Similar to our study, retrograde propagation of the spike activity was observed starting from the jejunum by intravenous infusion of dopamine in conscious dogs (30). Apomorphine infusion also caused retrograde giant contractions, which started from the mid-small intestine in conscious dogs (29, 36). Vomiting was observed, followed by strong antral contractions induced by apomorphine (36).
When dopamine infusion failed to change GI motility, retching and vomiting were no longer observed (30). Our vagal blockade study showed that once RPCs have disappeared the frequency of retching and vomiting was significantly attenuated, thus suggesting that the motility changes to RPCs in the GI tract may well be a prerequisite of subsequent occurrences of retching and vomiting.
The vomiting induced by vasopressin infusion was significantly reduced in vagotomized dogs compared with normal dogs (7). We proved that vagal blockade almost completely abolished RPCs and significantly attenuated the episodes of retching and vomiting induced by vasopressin. This suggests that the vagus nerve may have a key role in mediating emesis. Because our present procedure of vagal blockade does not distinguish between efferent and afferent mechanisms, it remains unclear whether the efferent or afferent vagal pathway is involved in mediating emesis induced by vasopressin.
Combined acupuncture at ST36 and PC6 increases the percentage of regular slow waves, resulting in the restoration of gastric dysrhythmia in healthy humans (31). Acupuncture at ST36 has been widely used for various GI symptoms. Although acupuncture at ST36 is well established to stimulate GI motility, it still remains unclear whether acupuncture at ST36 itself has an antiemetic effect.
The impact of acupuncture on upper GI motor activity seems to be variable and dependent on the acupoints used (32, 43). The different effects of EA between PC6 and ST36 on gastric myoelectrical activity have recently been demonstrated in healthy humans (38). EA at PC6 reduced peak dominant power (PDP) to 47% of baselines, whereas EA at ST36 increased PDP to 154% of baseline. Because PDP is associated with the amplitude of gastric contractions, it is suggested that EA at these two acupoints induces either an increase or a decrease in gastric motility (38).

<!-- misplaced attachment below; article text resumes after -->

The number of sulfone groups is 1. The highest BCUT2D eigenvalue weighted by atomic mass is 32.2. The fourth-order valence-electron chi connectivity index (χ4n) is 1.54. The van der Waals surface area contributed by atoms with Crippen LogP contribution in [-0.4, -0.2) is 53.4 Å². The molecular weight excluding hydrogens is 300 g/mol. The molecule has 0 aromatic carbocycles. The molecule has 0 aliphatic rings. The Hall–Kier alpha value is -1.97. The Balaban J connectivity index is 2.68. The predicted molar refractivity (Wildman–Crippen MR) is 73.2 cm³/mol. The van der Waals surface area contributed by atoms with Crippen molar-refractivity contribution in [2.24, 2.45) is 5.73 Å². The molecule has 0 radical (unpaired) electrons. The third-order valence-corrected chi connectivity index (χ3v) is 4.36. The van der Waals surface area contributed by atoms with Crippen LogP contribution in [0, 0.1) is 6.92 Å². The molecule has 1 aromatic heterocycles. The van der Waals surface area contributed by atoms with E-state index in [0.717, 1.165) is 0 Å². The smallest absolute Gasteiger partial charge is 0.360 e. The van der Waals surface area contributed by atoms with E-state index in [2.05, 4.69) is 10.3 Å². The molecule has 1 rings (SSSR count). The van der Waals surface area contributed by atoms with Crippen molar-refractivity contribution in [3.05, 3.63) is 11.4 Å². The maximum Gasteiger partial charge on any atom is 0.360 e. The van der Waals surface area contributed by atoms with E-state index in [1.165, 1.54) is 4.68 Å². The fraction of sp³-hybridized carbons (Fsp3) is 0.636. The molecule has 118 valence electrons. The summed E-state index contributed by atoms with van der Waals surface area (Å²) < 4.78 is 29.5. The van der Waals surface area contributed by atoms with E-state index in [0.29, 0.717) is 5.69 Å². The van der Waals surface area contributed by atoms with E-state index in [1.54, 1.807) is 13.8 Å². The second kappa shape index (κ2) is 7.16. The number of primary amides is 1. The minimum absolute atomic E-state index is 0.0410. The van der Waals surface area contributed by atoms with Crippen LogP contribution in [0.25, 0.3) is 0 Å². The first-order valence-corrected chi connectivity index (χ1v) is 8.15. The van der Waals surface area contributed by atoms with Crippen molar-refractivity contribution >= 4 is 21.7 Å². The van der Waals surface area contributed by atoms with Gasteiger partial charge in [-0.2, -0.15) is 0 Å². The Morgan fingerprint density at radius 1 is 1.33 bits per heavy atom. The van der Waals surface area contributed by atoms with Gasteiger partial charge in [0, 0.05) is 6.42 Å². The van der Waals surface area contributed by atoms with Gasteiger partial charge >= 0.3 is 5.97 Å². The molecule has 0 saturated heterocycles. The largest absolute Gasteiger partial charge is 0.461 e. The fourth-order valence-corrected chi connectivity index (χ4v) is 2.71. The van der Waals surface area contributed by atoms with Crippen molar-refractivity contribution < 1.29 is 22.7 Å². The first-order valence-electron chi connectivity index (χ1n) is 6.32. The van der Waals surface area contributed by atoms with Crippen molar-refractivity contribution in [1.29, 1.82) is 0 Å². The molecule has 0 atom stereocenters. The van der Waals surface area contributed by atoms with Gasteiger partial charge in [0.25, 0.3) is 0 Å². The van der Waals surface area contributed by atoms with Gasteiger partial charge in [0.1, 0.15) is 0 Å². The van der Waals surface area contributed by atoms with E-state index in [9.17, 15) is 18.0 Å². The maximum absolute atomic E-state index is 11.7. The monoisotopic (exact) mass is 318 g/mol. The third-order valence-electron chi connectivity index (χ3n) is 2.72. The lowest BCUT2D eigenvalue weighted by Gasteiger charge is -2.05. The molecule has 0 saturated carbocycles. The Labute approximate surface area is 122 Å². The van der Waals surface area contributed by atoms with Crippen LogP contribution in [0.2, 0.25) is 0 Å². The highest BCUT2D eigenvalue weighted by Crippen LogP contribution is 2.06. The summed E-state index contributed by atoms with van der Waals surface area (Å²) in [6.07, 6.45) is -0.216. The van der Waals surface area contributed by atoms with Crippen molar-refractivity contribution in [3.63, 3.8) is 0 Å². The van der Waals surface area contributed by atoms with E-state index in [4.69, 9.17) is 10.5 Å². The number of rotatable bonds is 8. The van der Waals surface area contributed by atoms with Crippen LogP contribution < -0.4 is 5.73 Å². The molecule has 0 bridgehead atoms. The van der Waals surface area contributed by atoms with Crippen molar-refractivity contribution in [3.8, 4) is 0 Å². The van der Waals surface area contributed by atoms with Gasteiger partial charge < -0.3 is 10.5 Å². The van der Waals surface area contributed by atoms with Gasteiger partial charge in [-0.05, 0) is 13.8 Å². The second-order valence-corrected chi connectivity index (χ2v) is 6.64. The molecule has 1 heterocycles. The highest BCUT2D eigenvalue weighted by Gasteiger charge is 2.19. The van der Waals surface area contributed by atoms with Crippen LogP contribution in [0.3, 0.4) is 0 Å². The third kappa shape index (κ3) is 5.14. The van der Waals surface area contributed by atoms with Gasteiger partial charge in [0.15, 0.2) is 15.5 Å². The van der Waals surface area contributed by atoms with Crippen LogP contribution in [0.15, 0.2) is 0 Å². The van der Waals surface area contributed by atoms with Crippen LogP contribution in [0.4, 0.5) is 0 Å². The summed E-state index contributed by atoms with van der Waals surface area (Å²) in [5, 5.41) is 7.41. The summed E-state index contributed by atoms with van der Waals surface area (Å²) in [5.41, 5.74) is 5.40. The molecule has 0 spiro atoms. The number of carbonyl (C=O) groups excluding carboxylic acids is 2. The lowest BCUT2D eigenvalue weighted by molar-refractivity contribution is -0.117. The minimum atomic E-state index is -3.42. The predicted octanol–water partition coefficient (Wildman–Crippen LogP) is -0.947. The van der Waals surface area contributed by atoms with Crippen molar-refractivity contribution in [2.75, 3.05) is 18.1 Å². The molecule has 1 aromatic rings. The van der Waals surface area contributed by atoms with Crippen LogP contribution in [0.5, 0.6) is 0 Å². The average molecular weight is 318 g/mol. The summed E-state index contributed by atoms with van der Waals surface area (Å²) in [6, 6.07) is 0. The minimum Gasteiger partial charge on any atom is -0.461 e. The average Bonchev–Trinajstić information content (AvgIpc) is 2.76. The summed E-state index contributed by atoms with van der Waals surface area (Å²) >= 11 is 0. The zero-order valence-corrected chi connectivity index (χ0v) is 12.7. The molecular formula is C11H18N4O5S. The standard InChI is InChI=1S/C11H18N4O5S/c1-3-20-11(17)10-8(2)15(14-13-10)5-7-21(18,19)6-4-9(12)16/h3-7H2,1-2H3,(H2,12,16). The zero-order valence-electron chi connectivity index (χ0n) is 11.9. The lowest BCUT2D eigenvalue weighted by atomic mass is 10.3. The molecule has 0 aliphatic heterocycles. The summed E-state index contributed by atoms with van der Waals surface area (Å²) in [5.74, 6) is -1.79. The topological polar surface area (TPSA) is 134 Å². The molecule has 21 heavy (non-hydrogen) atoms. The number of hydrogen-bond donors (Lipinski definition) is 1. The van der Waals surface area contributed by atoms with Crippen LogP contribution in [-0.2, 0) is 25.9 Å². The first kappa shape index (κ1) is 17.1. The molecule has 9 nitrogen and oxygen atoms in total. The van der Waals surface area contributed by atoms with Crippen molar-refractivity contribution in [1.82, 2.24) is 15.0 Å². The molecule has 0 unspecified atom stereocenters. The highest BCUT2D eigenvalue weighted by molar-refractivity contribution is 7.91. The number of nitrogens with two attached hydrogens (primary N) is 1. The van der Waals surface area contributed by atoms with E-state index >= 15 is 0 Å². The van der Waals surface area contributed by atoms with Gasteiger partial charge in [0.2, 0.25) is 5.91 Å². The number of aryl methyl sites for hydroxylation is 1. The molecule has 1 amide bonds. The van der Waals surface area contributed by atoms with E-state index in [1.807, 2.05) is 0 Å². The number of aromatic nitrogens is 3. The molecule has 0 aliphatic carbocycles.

Acupuncture at ST36 stimulates GI contraction via the somatoparasympathetic pathway (35, 39). However, it remains unclear whether acupuncture at PC6 affects GI motility. Our present study suggests that acupuncture at ST36 had no antiemetic effects.
A recent study has indicated that restraint stress causes a fivefold increase of the plasma AVP level in rats (26). Although nausea and vomiting are the common symptoms in patients with FD, it is still unknown whether increased AVP secretion induced by mental stress may mediate the nausea and vomiting in FD patients. Emesis observed in patients with FD may be treatable by acupuncture at PC6.
In conclusion, the frequency of vomiting and retching episodes induced by vasopressin was significantly reduced by acupuncture at PC6, but not by ST36, in conscious dogs. The antiemetic effect of acupuncture was antagonized by naloxone but not by naloxone methiodide. It is suggested that the antiemetic effect of acupuncture at PC6 is mediated via the central opioid pathway.
The authors are indebted to Dr. Gerald Olson, Mary Harris, and Rick Leary for skilled technical assistance at the Durham Veterans Affairs animal facility.
The costs of publication of this article were defrayed in part by the payment of page charges. The article must therefore be hereby marked “advertisement” in accordance with 18 U.S.C. Section 1734 solely to indicate this fact.
- Copyright © 2005 the American Physiological Society